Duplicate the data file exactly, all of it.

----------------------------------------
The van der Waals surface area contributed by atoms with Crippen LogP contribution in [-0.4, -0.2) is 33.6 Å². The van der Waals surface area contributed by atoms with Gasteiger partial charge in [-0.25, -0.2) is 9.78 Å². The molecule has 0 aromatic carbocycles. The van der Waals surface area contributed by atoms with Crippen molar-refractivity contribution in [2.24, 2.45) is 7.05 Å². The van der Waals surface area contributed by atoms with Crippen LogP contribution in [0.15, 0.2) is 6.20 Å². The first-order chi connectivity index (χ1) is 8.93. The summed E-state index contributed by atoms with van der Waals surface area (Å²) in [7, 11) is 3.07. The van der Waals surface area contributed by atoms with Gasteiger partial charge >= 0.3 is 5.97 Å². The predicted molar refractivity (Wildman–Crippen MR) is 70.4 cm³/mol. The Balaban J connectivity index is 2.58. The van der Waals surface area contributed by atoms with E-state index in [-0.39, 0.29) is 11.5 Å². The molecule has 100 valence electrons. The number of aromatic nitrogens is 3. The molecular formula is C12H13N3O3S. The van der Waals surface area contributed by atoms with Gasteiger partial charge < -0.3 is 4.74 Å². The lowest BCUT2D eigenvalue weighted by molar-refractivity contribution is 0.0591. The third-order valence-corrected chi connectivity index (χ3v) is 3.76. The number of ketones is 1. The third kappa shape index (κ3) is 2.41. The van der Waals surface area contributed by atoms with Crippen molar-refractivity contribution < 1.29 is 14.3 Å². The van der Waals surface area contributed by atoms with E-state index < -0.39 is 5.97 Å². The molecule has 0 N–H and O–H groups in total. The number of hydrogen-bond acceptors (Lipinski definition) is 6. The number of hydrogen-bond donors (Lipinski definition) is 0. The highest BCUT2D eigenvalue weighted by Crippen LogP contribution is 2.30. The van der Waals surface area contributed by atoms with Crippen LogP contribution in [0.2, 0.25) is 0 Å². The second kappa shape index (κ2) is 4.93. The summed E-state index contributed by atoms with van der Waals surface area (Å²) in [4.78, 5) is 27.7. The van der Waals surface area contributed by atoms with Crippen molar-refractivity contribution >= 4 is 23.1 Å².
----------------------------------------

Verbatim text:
The van der Waals surface area contributed by atoms with Crippen LogP contribution in [-0.4, -0.2) is 33.6 Å². The van der Waals surface area contributed by atoms with Gasteiger partial charge in [-0.25, -0.2) is 9.78 Å². The molecule has 0 aromatic carbocycles. The van der Waals surface area contributed by atoms with Crippen molar-refractivity contribution in [2.24, 2.45) is 7.05 Å². The van der Waals surface area contributed by atoms with Crippen LogP contribution in [0.15, 0.2) is 6.20 Å². The first-order chi connectivity index (χ1) is 8.93. The summed E-state index contributed by atoms with van der Waals surface area (Å²) in [7, 11) is 3.07. The van der Waals surface area contributed by atoms with Gasteiger partial charge >= 0.3 is 5.97 Å². The predicted molar refractivity (Wildman–Crippen MR) is 70.4 cm³/mol. The Balaban J connectivity index is 2.58. The van der Waals surface area contributed by atoms with E-state index in [-0.39, 0.29) is 11.5 Å². The molecule has 100 valence electrons. The number of aromatic nitrogens is 3. The molecular formula is C12H13N3O3S. The van der Waals surface area contributed by atoms with Gasteiger partial charge < -0.3 is 4.74 Å². The lowest BCUT2D eigenvalue weighted by molar-refractivity contribution is 0.0591. The third-order valence-corrected chi connectivity index (χ3v) is 3.76. The number of ketones is 1. The third kappa shape index (κ3) is 2.41. The van der Waals surface area contributed by atoms with Crippen molar-refractivity contribution < 1.29 is 14.3 Å². The van der Waals surface area contributed by atoms with E-state index < -0.39 is 5.97 Å². The molecule has 0 N–H and O–H groups in total. The number of hydrogen-bond acceptors (Lipinski definition) is 6. The number of hydrogen-bond donors (Lipinski definition) is 0. The highest BCUT2D eigenvalue weighted by Crippen LogP contribution is 2.30. The van der Waals surface area contributed by atoms with Crippen LogP contribution in [0.2, 0.25) is 0 Å². The second kappa shape index (κ2) is 4.93. The summed E-state index contributed by atoms with van der Waals surface area (Å²) in [4.78, 5) is 27.7. The van der Waals surface area contributed by atoms with Crippen molar-refractivity contribution >= 4 is 23.1 Å².